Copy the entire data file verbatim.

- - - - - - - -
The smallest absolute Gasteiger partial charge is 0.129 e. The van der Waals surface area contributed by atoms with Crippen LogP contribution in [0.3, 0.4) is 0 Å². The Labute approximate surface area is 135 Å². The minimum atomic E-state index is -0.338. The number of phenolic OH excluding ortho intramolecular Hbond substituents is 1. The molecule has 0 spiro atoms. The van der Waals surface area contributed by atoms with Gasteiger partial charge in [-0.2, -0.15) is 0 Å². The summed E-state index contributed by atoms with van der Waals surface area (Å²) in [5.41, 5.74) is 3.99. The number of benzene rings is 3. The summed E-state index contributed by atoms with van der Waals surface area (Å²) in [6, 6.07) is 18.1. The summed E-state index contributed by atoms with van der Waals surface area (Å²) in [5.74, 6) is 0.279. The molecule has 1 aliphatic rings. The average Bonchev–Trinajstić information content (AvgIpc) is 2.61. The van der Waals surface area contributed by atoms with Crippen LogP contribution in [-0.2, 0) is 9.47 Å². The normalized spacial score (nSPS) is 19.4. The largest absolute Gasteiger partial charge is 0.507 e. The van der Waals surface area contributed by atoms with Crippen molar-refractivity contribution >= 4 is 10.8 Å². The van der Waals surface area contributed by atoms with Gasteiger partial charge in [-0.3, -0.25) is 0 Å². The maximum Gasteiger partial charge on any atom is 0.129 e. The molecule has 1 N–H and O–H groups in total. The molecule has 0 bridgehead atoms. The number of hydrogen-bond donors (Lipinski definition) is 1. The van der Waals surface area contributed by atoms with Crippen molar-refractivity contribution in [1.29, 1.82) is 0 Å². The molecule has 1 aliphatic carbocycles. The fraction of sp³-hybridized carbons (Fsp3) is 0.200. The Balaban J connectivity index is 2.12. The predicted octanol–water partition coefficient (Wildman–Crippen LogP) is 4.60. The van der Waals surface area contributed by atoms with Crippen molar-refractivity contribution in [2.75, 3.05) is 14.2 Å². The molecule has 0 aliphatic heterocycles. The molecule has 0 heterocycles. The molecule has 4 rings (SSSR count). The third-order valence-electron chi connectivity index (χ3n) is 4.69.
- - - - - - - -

The smallest absolute Gasteiger partial charge is 0.129 e. The van der Waals surface area contributed by atoms with Crippen LogP contribution in [0.3, 0.4) is 0 Å². The Labute approximate surface area is 135 Å². The minimum atomic E-state index is -0.338. The number of phenolic OH excluding ortho intramolecular Hbond substituents is 1. The molecule has 0 spiro atoms. The van der Waals surface area contributed by atoms with Gasteiger partial charge in [-0.2, -0.15) is 0 Å². The summed E-state index contributed by atoms with van der Waals surface area (Å²) in [5.41, 5.74) is 3.99. The number of benzene rings is 3. The summed E-state index contributed by atoms with van der Waals surface area (Å²) in [6, 6.07) is 18.1. The summed E-state index contributed by atoms with van der Waals surface area (Å²) in [5.74, 6) is 0.279. The molecule has 1 aliphatic rings. The average Bonchev–Trinajstić information content (AvgIpc) is 2.61. The van der Waals surface area contributed by atoms with Crippen LogP contribution in [-0.2, 0) is 9.47 Å². The normalized spacial score (nSPS) is 19.4. The largest absolute Gasteiger partial charge is 0.507 e. The van der Waals surface area contributed by atoms with Crippen molar-refractivity contribution >= 4 is 10.8 Å². The van der Waals surface area contributed by atoms with Gasteiger partial charge in [-0.3, -0.25) is 0 Å². The maximum Gasteiger partial charge on any atom is 0.129 e. The molecule has 1 N–H and O–H groups in total. The molecule has 0 bridgehead atoms. The number of hydrogen-bond donors (Lipinski definition) is 1. The van der Waals surface area contributed by atoms with Crippen molar-refractivity contribution in [1.29, 1.82) is 0 Å². The molecule has 1 aliphatic carbocycles. The fraction of sp³-hybridized carbons (Fsp3) is 0.200. The Balaban J connectivity index is 2.12. The predicted octanol–water partition coefficient (Wildman–Crippen LogP) is 4.60. The van der Waals surface area contributed by atoms with Crippen molar-refractivity contribution in [2.75, 3.05) is 14.2 Å². The molecule has 0 aliphatic heterocycles. The molecule has 0 heterocycles. The molecule has 4 rings (SSSR count). The third-order valence-electron chi connectivity index (χ3n) is 4.69.